Amazon.com Inc. is facing questions from U.S. lawmakers about consumer privacy regarding its popular voice-activated Echo speakers, after an incident last month when an Oregon couple’s conversation was recorded by their device and sent to an acquaintance without their knowledge.
U.S. Senators Jeff Flake, an Arizona Republican, and Chris Coons, a Democrat from Delaware, wrote Amazon Chief Executive Officer Jeff Bezos requesting information about the technical design and privacy features of Echo devices and the Alexa digital assistant platform. Flake is chairman of the Judiciary subcommittee on Privacy, Technology and the Law, and Coons is a member.
“Recent reports have raised serious questions about how Amazon collects and stores voice data, and what steps are being taken to make sure this information is not shared without consumers’ consent,” Coons said in a statement. “People have the right to know how their data is being used and protected.”
An Amazon spokesman couldn’t immediately be reached for comment. Technology companies such as Facebook Inc. and Alphabet Inc.’s Google have been pressed by lawmakers about privacy protections in the wake of revelations that Facebook users’ data were obtained by third parties without their knowledge.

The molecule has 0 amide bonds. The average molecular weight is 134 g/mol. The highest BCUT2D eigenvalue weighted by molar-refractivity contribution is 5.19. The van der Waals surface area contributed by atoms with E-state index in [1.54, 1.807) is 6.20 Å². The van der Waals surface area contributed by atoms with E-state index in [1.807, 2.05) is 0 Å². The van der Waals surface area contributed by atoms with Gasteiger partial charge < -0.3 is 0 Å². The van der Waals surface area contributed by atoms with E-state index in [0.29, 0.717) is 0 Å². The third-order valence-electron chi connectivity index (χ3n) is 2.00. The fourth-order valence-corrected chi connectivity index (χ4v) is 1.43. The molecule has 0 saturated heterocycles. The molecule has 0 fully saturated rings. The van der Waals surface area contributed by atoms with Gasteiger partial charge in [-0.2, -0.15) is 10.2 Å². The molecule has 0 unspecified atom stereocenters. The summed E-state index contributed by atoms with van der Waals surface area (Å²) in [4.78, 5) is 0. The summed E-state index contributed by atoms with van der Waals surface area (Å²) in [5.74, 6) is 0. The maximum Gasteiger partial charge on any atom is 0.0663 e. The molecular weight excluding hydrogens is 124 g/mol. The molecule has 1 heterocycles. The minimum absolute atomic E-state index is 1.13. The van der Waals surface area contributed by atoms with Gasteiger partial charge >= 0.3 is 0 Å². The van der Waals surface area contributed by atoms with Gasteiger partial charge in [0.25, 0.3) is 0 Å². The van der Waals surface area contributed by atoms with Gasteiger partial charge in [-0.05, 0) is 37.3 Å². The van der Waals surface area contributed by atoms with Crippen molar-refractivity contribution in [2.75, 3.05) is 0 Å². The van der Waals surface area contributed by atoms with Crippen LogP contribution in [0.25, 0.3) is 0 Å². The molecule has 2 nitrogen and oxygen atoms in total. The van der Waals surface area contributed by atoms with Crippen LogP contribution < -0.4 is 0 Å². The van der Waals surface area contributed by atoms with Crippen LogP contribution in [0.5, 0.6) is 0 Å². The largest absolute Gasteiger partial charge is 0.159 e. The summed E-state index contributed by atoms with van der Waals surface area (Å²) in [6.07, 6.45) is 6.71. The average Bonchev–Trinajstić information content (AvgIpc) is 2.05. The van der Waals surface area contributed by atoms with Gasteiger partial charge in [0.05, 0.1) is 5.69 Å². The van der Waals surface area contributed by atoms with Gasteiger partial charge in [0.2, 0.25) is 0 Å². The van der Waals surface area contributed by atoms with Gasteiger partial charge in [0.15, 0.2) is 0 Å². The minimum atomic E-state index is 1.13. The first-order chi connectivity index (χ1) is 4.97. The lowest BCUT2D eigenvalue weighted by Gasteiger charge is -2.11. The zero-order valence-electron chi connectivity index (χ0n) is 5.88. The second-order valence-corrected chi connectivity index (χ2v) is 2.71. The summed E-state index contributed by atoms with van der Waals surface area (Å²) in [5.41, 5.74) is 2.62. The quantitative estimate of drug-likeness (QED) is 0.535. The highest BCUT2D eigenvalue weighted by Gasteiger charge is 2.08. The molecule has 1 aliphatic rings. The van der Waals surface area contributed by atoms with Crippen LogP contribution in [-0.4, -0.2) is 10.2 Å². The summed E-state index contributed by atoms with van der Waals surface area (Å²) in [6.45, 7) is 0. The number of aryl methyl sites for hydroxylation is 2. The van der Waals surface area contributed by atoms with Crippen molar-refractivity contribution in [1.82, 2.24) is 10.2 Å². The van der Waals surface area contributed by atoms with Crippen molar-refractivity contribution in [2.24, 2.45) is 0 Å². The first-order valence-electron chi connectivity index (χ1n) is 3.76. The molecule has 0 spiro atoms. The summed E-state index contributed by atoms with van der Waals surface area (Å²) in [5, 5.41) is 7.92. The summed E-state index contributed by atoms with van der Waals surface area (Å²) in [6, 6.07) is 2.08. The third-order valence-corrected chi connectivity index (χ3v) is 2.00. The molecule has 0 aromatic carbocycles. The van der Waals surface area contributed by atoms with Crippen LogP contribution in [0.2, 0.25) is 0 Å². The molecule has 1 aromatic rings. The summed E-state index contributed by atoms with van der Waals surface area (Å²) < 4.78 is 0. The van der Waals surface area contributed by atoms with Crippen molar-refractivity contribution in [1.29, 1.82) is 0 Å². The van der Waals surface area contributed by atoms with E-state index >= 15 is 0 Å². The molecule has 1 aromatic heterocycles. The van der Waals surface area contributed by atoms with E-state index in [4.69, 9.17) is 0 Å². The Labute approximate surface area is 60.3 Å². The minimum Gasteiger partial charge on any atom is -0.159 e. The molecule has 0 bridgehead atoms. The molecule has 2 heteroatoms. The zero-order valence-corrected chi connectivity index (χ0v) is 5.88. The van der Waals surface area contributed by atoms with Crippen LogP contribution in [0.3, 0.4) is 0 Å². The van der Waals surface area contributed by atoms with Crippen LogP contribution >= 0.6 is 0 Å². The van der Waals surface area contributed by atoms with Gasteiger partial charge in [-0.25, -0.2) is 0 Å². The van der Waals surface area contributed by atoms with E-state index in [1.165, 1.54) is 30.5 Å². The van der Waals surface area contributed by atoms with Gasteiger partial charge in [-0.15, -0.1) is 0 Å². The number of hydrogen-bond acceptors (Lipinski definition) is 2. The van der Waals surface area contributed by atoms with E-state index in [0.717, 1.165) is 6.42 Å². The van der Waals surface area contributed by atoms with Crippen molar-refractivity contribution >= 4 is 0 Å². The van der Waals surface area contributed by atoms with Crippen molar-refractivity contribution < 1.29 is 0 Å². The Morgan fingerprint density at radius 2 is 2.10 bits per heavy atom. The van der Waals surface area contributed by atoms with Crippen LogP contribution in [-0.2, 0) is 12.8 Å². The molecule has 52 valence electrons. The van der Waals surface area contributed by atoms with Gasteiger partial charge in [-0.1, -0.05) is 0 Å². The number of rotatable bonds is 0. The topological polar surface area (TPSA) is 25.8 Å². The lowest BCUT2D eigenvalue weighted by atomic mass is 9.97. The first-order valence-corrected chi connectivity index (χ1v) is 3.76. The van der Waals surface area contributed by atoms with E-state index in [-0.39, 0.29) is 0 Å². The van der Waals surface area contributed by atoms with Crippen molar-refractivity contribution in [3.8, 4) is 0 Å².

Amazon last month said the couple’s Echo picked up a series of miscues during the conversation, which resulted in the chat being recorded and sent to one of their acquaintances. The Echo awoke after hearing a word in the couple’s conversation that sounded like “Alexa” — the usual trigger to begin recording. The speaker later heard “send message” during the conversation, at which point the device asked, “to whom?” The pair continued talking and the Echo’s system interpreted part of the chat to identify a name in the couple’s contact list. Alexa then asked aloud if they wanted to send a message to that contact and heard “right” in more background conversation.
The tech company responded to a television news report that the pair got a phone call from one of the husband’s employees, saying “unplug your Alexa devices right now. You’re being hacked.”
Regulators are trying to keep pace with technological advances that are increasingly monitoring people’s daily lives, form the messages shared on social media to conversations in homes. Amazon has invested heavily in voice-activated devices like the Echo seeking to make its Alexa platform a prominent tool in smart homes, where lights can be dimmed, temperatures controlled and shades drawn by voice command.
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